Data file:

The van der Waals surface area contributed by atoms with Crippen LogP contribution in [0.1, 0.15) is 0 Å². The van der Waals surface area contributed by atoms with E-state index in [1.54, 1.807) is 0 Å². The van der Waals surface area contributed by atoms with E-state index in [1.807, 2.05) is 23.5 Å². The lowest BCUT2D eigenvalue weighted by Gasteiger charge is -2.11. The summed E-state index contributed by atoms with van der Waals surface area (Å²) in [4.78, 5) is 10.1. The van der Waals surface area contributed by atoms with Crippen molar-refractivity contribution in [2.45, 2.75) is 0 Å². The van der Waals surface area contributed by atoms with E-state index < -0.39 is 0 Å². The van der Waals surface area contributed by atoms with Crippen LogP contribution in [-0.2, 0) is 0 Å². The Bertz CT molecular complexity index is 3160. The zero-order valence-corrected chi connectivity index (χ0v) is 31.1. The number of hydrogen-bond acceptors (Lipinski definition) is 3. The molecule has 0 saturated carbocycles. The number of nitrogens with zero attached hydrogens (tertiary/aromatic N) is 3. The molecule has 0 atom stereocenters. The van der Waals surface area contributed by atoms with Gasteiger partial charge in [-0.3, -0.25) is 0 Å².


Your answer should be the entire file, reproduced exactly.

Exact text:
The van der Waals surface area contributed by atoms with Crippen LogP contribution in [0.1, 0.15) is 0 Å². The van der Waals surface area contributed by atoms with E-state index in [1.54, 1.807) is 0 Å². The van der Waals surface area contributed by atoms with E-state index in [1.807, 2.05) is 23.5 Å². The lowest BCUT2D eigenvalue weighted by Gasteiger charge is -2.11. The summed E-state index contributed by atoms with van der Waals surface area (Å²) in [4.78, 5) is 10.1. The van der Waals surface area contributed by atoms with Crippen molar-refractivity contribution in [2.45, 2.75) is 0 Å². The van der Waals surface area contributed by atoms with E-state index < -0.39 is 0 Å². The van der Waals surface area contributed by atoms with Crippen LogP contribution in [-0.2, 0) is 0 Å². The Bertz CT molecular complexity index is 3160. The zero-order valence-corrected chi connectivity index (χ0v) is 31.1. The number of hydrogen-bond acceptors (Lipinski definition) is 3. The molecule has 0 saturated carbocycles. The number of nitrogens with zero attached hydrogens (tertiary/aromatic N) is 3. The molecule has 0 atom stereocenters. The van der Waals surface area contributed by atoms with Gasteiger partial charge in [-0.3, -0.25) is 0 Å².